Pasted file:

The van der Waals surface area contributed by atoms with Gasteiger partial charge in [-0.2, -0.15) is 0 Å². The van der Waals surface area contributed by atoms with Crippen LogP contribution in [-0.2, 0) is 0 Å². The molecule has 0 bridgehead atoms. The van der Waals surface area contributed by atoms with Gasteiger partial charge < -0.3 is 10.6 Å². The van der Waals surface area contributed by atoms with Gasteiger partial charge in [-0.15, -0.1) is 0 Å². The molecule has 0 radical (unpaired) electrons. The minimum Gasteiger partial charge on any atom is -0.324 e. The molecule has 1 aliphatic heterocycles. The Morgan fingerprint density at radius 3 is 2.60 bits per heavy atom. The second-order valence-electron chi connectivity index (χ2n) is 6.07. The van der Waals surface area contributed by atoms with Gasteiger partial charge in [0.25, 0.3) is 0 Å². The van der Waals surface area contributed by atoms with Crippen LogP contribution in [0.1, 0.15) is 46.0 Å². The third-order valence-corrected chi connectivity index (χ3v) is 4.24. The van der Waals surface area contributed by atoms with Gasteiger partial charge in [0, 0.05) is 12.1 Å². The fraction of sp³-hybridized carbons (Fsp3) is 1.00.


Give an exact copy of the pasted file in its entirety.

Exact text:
The van der Waals surface area contributed by atoms with Gasteiger partial charge in [-0.2, -0.15) is 0 Å². The van der Waals surface area contributed by atoms with Crippen LogP contribution in [-0.2, 0) is 0 Å². The molecule has 0 bridgehead atoms. The van der Waals surface area contributed by atoms with Gasteiger partial charge < -0.3 is 10.6 Å². The van der Waals surface area contributed by atoms with Gasteiger partial charge in [-0.15, -0.1) is 0 Å². The molecule has 0 radical (unpaired) electrons. The minimum Gasteiger partial charge on any atom is -0.324 e. The molecule has 1 aliphatic heterocycles. The Morgan fingerprint density at radius 3 is 2.60 bits per heavy atom. The second-order valence-electron chi connectivity index (χ2n) is 6.07. The van der Waals surface area contributed by atoms with Gasteiger partial charge in [0.25, 0.3) is 0 Å². The van der Waals surface area contributed by atoms with Crippen LogP contribution in [0.1, 0.15) is 46.0 Å². The third-order valence-corrected chi connectivity index (χ3v) is 4.24. The van der Waals surface area contributed by atoms with Gasteiger partial charge in [0, 0.05) is 12.1 Å². The fraction of sp³-hybridized carbons (Fsp3) is 1.00.